|BEFORE: The rusty, dated bathroom lighting and wallpaper|
My strange relationship with exercise (by this I mean how I went to the gym for two years to work on my computer instead of working out) nicely illustrates how I’m afraid to suffer.
I went to the gym’s café every day and watched hundreds of people post-exercise. A brave person could look at these athletes and think, “Look at their adrenaline! I want to feel that rush!” or “You can SEE the endorphins on that runner’s beaming face!” or “Wow. That size-16 woman is now more like a size 8! I could do that.”
I would look at the sweaty, red-faced athletes and think, “What they’re doing looks SO HARD. And I am afraid of suffering.”
I didn’t think that exactly. But I told myself lies like, “Exercise is easier for these people than it is for me.” or “If I stay comfortable, I’ll say happy.”
Then something happens, like I attend a Pilates class. Or fifty. And it’s so hard, and I suffer so much, and I feel so hot/sweaty/exhausted/ exasperated/desperate. And I realize why I’m afraid of suffering. Because it SUCKS.
And during those Pilates classes, when I work my abs within an inch of their flabby lives, I feel like I’m going to die from the suffering. Fear tells me it was all too much. I overdid it. I will never recover. Fear tells me suffering is bad.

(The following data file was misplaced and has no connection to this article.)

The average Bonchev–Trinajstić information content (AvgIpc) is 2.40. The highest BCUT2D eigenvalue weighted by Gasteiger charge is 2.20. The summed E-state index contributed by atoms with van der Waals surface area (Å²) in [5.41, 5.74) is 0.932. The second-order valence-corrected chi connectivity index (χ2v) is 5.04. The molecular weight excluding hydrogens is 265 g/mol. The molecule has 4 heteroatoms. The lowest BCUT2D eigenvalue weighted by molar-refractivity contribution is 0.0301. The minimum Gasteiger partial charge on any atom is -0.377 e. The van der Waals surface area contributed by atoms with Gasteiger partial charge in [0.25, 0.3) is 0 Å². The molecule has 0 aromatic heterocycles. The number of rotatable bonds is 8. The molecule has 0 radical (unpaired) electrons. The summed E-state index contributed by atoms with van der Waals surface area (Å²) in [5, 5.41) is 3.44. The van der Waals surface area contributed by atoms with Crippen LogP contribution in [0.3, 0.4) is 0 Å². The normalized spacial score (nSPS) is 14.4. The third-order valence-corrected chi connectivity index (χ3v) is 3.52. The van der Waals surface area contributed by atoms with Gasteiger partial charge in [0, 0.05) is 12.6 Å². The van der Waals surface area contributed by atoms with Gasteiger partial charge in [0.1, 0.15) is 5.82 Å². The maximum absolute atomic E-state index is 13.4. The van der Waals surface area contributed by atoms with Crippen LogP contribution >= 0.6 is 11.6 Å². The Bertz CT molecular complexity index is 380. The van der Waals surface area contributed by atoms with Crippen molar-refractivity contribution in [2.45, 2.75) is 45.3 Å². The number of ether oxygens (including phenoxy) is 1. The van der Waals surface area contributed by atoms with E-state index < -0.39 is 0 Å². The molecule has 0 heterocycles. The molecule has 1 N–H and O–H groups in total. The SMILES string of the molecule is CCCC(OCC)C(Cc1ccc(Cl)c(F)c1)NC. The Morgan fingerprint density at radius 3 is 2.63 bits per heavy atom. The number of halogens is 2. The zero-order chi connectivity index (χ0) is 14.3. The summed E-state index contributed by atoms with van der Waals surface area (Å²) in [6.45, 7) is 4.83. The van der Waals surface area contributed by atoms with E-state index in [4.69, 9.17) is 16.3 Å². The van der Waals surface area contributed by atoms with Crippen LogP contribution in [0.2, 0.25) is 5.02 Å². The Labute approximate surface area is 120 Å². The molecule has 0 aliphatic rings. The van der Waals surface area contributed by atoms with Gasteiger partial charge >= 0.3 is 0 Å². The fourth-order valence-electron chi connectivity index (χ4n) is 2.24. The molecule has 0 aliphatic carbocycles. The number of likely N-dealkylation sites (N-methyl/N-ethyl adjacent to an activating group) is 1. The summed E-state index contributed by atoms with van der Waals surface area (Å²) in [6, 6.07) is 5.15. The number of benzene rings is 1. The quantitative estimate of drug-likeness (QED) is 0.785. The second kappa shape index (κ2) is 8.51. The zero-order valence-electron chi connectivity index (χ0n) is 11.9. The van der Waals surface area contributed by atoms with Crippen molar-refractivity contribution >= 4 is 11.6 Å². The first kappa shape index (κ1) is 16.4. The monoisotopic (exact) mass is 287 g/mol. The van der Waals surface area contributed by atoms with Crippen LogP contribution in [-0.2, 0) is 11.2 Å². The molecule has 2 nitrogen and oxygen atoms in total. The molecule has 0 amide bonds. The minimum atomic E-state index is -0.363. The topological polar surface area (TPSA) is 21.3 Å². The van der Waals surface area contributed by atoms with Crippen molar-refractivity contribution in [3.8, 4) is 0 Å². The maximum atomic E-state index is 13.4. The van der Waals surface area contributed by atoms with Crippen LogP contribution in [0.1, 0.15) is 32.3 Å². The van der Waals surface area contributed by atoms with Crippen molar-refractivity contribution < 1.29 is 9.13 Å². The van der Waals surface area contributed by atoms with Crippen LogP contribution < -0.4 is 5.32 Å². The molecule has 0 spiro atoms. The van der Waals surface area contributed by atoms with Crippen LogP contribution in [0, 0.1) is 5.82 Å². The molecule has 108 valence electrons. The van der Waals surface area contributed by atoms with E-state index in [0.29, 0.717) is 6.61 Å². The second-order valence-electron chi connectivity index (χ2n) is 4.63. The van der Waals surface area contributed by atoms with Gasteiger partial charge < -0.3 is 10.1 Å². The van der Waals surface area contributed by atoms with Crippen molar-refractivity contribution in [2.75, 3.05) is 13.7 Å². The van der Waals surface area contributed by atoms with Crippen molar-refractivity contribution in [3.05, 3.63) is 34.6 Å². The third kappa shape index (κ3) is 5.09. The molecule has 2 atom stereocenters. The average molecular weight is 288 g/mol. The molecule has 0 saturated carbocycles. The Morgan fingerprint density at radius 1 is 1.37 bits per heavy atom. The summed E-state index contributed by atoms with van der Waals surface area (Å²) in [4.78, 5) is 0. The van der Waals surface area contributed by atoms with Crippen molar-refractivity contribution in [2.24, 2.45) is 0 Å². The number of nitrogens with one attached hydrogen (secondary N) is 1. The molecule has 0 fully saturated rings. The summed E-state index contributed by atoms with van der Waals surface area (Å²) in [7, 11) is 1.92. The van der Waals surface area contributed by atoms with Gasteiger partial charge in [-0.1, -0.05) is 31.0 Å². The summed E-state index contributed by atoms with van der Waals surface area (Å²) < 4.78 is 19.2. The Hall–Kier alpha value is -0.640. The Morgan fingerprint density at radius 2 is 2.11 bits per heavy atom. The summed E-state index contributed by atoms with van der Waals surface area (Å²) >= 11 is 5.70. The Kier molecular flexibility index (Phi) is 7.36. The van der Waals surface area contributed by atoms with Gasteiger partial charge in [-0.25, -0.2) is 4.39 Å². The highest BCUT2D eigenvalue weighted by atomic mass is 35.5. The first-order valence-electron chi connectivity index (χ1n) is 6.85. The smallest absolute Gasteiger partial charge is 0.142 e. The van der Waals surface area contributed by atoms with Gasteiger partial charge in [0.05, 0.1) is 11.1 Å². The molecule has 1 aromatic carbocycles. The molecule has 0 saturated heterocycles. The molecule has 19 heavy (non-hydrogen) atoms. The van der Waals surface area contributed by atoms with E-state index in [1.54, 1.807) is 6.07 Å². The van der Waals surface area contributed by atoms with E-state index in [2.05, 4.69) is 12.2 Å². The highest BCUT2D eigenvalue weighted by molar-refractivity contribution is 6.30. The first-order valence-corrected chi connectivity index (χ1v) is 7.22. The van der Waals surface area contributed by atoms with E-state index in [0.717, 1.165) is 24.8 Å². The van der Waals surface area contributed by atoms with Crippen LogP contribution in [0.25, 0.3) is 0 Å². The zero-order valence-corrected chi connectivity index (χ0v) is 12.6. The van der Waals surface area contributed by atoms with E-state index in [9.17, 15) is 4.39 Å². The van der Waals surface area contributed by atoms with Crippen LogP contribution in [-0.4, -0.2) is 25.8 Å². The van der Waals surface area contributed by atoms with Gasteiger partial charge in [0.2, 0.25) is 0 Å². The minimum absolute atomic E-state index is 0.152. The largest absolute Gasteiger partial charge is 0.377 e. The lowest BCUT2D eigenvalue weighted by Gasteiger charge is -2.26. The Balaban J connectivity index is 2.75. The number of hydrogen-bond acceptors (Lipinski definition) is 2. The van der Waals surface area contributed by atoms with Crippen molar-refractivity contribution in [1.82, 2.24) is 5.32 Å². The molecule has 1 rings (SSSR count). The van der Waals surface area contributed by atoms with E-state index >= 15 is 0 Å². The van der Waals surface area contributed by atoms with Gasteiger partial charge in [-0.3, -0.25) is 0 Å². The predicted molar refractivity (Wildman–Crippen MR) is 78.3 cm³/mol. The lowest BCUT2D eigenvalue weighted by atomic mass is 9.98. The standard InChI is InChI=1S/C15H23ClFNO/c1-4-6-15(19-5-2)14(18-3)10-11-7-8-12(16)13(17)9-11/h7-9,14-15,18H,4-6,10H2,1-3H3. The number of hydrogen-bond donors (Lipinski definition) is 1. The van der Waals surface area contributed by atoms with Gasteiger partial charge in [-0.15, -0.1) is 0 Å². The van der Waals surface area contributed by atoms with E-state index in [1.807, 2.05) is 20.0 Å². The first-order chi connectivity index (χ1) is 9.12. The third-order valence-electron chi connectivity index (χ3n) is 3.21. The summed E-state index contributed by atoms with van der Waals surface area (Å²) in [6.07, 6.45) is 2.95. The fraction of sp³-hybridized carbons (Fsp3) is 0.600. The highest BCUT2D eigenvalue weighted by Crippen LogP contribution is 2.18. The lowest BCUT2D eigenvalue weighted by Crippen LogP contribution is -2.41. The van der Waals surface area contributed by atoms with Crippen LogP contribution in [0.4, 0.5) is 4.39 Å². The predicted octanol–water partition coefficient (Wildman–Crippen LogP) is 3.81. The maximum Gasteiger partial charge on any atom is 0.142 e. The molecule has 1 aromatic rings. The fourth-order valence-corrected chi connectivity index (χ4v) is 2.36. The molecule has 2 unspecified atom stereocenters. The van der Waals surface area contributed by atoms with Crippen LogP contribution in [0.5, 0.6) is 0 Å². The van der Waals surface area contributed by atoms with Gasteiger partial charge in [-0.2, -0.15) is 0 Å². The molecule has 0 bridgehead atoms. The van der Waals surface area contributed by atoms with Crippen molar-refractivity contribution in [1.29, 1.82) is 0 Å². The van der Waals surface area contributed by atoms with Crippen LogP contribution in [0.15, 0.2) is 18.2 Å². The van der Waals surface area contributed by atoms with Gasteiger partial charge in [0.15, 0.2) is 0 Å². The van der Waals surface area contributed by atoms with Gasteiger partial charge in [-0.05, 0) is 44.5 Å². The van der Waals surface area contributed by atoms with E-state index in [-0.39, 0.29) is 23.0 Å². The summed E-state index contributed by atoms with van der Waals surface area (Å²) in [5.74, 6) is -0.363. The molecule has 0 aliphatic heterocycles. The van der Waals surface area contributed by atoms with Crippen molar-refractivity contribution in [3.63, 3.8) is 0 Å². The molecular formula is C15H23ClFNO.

But, the next day when I wake up, I have a little more energy than I did the day before. My belly jiggles a little less. I can lift my kids a little easier.
This is, of course, all bad news. All this means I shouldn’t be afraid of suffering because it’s worth it.
Bad news all around because the more I suffer, the more it’s worth it. Giving up sugar last year is a good example. It wasn’t until I thought I would DIE without ice cream that I really got over the cravings.
Reading finally clicked for the twins after I sat on their bedroom floors, listening to them try to sound out “cat” until I thought my ears would bleed. Much suffering, much pay-off. A motto I should tattoo on my eyelids so I can finally learn it.
Nothing, nothing, taught me the lesson better than renovating the beach house. The place was in sad shape, and we gave ourselves six weeks to get it rental-worthy. Making that deadline would mean sacrificing sleep, idle hours on Facebook, and just about everything else. Making that deadline would mean suffering.
Because I’m a coward, I was afraid of that suffering. So, I told myself the project wasn’t worth it. When I was so tired I couldn’t move, I told myself, “There’s a reason everyone doesn’t sign up for stupid stuff like this.” Really, really hard work on a short timeline is suffering. I HATED that suffering. The suffering hurt and rocked my world.
But now the beach house has been rented out to happy families for a month with another month of families already booked. I didn’t die from missing a few nights of sleep. No permanent damage was done from all the stress of those six weeks.
But you know what did happen? The seed of confidence was planted inside me. That little seed hopes to drive out the ugly fear that’s been living there for years.
Just like after a Pilates class, I’m glistening with endorphins (and sweat), I’m brimming with adrenaline, and I already feel stronger.
For the millionth time, suffering wins.